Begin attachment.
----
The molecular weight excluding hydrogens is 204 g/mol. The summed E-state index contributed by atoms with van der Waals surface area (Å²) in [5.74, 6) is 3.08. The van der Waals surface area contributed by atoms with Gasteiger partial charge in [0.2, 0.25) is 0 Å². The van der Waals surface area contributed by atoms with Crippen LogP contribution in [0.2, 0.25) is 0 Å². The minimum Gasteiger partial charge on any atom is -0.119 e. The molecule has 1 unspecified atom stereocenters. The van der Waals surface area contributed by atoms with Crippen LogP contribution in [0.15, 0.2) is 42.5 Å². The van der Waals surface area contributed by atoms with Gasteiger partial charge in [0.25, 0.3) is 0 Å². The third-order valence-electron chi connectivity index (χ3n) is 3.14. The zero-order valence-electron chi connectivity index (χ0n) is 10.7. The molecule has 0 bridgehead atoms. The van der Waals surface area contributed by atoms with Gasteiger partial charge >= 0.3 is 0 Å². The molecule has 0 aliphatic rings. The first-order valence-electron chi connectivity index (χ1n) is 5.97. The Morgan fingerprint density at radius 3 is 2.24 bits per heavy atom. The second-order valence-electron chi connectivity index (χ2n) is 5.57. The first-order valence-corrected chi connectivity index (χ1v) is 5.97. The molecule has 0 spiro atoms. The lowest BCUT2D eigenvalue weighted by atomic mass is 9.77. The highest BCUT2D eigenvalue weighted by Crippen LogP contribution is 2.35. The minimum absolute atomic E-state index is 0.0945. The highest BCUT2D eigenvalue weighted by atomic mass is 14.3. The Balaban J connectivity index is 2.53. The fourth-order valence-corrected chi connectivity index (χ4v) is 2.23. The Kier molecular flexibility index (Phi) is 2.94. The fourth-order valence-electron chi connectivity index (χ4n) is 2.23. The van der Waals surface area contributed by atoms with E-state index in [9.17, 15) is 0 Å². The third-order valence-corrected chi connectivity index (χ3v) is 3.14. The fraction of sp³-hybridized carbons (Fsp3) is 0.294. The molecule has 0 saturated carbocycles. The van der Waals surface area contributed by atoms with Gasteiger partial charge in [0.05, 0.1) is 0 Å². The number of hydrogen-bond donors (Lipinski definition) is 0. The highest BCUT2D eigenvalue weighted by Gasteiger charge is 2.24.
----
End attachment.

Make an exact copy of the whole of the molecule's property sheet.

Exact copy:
The molecular weight excluding hydrogens is 204 g/mol. The summed E-state index contributed by atoms with van der Waals surface area (Å²) in [5.74, 6) is 3.08. The van der Waals surface area contributed by atoms with Gasteiger partial charge in [0.2, 0.25) is 0 Å². The van der Waals surface area contributed by atoms with Crippen LogP contribution in [0.2, 0.25) is 0 Å². The minimum Gasteiger partial charge on any atom is -0.119 e. The molecule has 1 unspecified atom stereocenters. The van der Waals surface area contributed by atoms with Crippen LogP contribution in [0.15, 0.2) is 42.5 Å². The van der Waals surface area contributed by atoms with Gasteiger partial charge in [0.25, 0.3) is 0 Å². The third-order valence-electron chi connectivity index (χ3n) is 3.14. The zero-order valence-electron chi connectivity index (χ0n) is 10.7. The molecule has 0 bridgehead atoms. The van der Waals surface area contributed by atoms with Gasteiger partial charge >= 0.3 is 0 Å². The molecule has 0 aliphatic rings. The first-order valence-electron chi connectivity index (χ1n) is 5.97. The Morgan fingerprint density at radius 3 is 2.24 bits per heavy atom. The second-order valence-electron chi connectivity index (χ2n) is 5.57. The first-order valence-corrected chi connectivity index (χ1v) is 5.97. The molecule has 0 spiro atoms. The lowest BCUT2D eigenvalue weighted by atomic mass is 9.77. The highest BCUT2D eigenvalue weighted by Crippen LogP contribution is 2.35. The minimum absolute atomic E-state index is 0.0945. The highest BCUT2D eigenvalue weighted by atomic mass is 14.3. The Balaban J connectivity index is 2.53. The fourth-order valence-corrected chi connectivity index (χ4v) is 2.23. The Kier molecular flexibility index (Phi) is 2.94. The fourth-order valence-electron chi connectivity index (χ4n) is 2.23. The van der Waals surface area contributed by atoms with E-state index in [9.17, 15) is 0 Å². The third-order valence-corrected chi connectivity index (χ3v) is 3.14. The fraction of sp³-hybridized carbons (Fsp3) is 0.294. The molecule has 0 saturated carbocycles. The van der Waals surface area contributed by atoms with Gasteiger partial charge in [0.05, 0.1) is 0 Å². The number of hydrogen-bond donors (Lipinski definition) is 0. The highest BCUT2D eigenvalue weighted by Gasteiger charge is 2.24.